I have commented on Dymphna Lonergan before. She is Irish-born but she has carved out a career for herself as an academic at Flinders University in Australia. A few years ago, she published an entire book about the Irish influence on Australian speech. I have tried to obtain a copy of her book but it is not easy to find a second hand copy and I am not prepared to spend a large amount of money on this. However, some claims made by Lonergan are well represented and covered in other sources on line, so I feel that I am being fair by limiting myself to these claims where I have sufficient information to make a clear judgement.
Interestingly, she has commented on Daniel Cassidy’s work (https://researchnow.flinders.edu.au/en/publications/global-irish-words-submitted):
The American writer Daniel Cassidy in his book How the Irish Invented Slang claims most American slang comprises Irish words in disguise. His claims have been challenged, but I suggest his work is still of value in seeing Irish words existing outside that language and in American English, Australian English and Newfoundland English where they sometimes serve new purposes.
It is quite extraordinary that anyone studying the area of Irish influence on English would choose to ignore the hundreds of made-up Irish expressions in Cassidy’s work but it is quite clear that Lonergan’s research in this field falls well short of the standards that a genuine academic would expect.
Anyway, I will divide my posts on Lonergan into three parts. The first will cover a rag-bag of minor absurdities. The second will cover the foolish claims made by Lonergan about the origins of the term didgeridoo. The third will cover her equally dodgy claims about the origins of the Australian term ‘sheila’ for a woman.
So, why do I think Lonergan is such a poor researcher? Well, let’s start with a couple of very clear examples.
For example, on a blog called Tinteán, we find a comment from Lonergan on the term pampootie. The pampootie or pampúta is a type of moccasin worn traditionally by the people of the Aran Islands in the west of Ireland. They are usually known as bróga úrleathair (rawhide shoes) in Irish but the term pampúta is also found. The origin of the word is unknown but it is worth noting that almost no native Irish words begin with the letter p.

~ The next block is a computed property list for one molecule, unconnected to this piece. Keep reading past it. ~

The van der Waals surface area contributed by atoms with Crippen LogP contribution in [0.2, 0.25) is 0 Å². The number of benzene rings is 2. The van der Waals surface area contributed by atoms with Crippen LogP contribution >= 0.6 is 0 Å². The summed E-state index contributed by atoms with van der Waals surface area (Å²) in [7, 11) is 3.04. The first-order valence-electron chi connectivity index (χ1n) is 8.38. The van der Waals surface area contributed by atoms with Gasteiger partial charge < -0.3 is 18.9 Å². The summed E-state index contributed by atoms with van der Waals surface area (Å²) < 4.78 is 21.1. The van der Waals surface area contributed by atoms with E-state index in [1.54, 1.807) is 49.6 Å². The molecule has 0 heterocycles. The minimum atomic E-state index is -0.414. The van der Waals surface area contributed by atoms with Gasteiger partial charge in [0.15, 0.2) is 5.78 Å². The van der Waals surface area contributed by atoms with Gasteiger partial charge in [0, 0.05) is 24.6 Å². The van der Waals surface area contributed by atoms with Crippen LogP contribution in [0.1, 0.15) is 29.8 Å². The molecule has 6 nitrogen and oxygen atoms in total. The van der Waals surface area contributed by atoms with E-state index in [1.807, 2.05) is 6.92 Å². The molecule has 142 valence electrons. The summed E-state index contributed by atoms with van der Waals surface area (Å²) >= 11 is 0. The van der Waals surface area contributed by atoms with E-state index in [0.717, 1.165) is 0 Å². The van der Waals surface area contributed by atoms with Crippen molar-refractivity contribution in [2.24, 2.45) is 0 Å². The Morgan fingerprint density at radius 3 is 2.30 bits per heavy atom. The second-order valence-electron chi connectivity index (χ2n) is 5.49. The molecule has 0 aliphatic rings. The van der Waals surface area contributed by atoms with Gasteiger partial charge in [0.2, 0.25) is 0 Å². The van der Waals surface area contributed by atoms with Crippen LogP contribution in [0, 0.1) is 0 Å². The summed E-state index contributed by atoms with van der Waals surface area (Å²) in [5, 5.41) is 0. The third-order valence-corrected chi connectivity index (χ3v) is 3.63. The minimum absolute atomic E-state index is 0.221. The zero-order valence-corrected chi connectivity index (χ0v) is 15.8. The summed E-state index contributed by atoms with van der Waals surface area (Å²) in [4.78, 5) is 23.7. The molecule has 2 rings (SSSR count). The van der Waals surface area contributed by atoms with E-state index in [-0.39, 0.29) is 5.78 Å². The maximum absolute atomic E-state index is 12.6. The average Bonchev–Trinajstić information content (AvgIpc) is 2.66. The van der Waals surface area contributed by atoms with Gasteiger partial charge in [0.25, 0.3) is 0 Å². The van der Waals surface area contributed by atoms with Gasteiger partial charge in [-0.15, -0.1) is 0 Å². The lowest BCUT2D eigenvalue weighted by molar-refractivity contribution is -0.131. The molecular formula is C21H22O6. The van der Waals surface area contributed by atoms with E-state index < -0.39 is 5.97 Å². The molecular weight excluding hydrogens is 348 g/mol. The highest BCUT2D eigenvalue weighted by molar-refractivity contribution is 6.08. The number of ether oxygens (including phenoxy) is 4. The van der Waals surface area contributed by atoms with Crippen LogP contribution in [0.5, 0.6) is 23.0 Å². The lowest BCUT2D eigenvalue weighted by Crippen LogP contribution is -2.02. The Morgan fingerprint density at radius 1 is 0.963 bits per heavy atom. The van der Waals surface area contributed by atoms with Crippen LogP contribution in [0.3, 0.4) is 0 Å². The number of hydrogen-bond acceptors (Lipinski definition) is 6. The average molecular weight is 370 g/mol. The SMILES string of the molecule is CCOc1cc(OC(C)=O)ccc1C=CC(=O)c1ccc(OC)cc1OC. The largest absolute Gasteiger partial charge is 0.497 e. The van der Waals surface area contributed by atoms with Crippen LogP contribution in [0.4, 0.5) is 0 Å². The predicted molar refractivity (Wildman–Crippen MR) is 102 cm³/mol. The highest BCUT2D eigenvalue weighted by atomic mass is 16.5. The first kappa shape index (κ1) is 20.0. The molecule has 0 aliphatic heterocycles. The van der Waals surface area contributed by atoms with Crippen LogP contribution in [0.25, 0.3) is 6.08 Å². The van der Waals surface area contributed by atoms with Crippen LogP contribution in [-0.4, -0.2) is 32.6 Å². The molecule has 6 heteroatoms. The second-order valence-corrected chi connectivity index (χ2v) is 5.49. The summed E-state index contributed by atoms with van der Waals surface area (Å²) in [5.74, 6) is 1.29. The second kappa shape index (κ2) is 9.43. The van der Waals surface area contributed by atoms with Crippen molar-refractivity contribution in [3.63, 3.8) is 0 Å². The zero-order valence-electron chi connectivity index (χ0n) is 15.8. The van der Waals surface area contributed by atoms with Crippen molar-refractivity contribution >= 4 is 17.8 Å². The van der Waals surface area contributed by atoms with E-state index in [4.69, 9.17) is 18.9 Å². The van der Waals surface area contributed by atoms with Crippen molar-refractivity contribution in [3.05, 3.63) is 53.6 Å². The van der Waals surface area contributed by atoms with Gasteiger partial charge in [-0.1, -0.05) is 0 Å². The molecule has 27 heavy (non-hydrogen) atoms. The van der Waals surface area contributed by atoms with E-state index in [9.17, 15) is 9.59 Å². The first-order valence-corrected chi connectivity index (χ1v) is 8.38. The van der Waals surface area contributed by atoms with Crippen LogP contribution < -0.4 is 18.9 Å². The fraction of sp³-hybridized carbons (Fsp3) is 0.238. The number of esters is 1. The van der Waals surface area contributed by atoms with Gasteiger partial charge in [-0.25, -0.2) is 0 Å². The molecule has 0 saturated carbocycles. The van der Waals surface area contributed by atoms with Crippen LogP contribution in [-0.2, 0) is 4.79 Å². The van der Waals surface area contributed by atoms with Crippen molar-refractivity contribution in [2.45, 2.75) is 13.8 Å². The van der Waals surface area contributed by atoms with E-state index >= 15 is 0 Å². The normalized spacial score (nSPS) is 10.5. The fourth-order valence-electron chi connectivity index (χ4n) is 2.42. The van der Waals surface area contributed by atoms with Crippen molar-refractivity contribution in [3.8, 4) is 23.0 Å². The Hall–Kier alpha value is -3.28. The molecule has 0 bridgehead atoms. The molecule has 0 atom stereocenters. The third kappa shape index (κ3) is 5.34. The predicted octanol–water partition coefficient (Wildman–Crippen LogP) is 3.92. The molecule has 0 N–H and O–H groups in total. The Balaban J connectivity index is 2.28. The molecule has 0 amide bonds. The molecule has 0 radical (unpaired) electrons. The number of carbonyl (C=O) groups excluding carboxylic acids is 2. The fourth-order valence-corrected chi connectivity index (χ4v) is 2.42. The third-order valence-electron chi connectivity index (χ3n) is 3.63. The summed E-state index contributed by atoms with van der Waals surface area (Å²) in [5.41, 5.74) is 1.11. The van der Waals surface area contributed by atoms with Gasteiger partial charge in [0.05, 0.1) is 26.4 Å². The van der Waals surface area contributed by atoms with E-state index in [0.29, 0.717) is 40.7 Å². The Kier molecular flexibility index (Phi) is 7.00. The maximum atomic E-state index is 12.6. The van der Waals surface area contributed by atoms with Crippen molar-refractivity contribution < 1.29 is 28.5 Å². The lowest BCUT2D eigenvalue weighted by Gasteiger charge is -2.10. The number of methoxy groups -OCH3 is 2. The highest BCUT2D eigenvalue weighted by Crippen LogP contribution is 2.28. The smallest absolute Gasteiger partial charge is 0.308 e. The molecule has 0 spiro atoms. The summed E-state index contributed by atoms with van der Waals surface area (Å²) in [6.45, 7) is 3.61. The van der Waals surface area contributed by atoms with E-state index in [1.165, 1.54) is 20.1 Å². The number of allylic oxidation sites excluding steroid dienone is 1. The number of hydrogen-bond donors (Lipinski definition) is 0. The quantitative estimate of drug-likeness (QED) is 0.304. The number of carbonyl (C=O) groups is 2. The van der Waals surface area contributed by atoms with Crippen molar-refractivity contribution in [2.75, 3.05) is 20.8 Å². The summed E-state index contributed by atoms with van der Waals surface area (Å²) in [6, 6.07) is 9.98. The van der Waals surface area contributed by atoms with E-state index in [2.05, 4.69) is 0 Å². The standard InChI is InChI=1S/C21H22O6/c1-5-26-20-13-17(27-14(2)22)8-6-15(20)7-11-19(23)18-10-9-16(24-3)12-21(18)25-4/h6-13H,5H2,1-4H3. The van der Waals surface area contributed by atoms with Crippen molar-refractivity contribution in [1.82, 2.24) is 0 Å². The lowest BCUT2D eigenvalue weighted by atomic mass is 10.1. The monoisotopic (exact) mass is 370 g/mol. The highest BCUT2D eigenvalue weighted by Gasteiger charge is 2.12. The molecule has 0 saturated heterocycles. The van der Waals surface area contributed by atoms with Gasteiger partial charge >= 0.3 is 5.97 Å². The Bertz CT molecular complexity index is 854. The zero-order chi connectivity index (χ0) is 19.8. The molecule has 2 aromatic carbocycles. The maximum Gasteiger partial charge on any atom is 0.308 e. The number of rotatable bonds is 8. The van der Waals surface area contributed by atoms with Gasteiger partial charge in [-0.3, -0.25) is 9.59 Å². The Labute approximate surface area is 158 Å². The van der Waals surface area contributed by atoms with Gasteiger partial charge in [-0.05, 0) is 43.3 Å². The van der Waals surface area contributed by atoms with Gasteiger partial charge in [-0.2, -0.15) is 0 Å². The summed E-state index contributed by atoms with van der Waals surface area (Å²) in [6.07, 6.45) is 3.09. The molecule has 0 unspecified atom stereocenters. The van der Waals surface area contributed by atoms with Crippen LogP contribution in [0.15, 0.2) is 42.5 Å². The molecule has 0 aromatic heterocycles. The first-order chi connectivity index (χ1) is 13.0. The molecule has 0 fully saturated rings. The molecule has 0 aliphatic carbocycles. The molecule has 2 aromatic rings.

Here is Lonergan’s claim:
In a similar vein the Irish pampúta, ‘a moccasin or primitive shoe made from two pieces of leather’, originating on the Aran Islands, has made its way into Australian Aboriginal English as pampuu, meaning ‘a shoe’.
Do you see the problem with this argument? Basically, the problem is that it isn’t an argument. It’s a random assertion without any attempt to provide evidence. While it’s possible that an Aran Islander made his or her way to remote parts of Australia and that the Aboriginal speakers adopted the term from them, this isn’t the only possibility, or indeed the most probable. The word pump means a flat shoe in English. It has had that meaning in English since the 16th century and the English word isn’t derived from pampootie or pampúta. Doesn’t pampuu sound more like pump than pampúta? Of course it does!
If this were an occasional lapse on Lonergan’s part, you could forgive it, but unfortunately, this kind of garbage is far from occasional in her work. In the same source, we find this claim about the word doodeen. Doodeen is a familiar Hiberno-English term, a transliteration of the Irish dúidín, which refers to a short clay pipe. However, here’s another gem from Lonergan in relation to this word:
Another Irish word that has travelled globally is the word dúd ‘a stump’ in its diminutive form dúidín. It can still be heard in Irish English as doody, the word for a baby’s pacifier.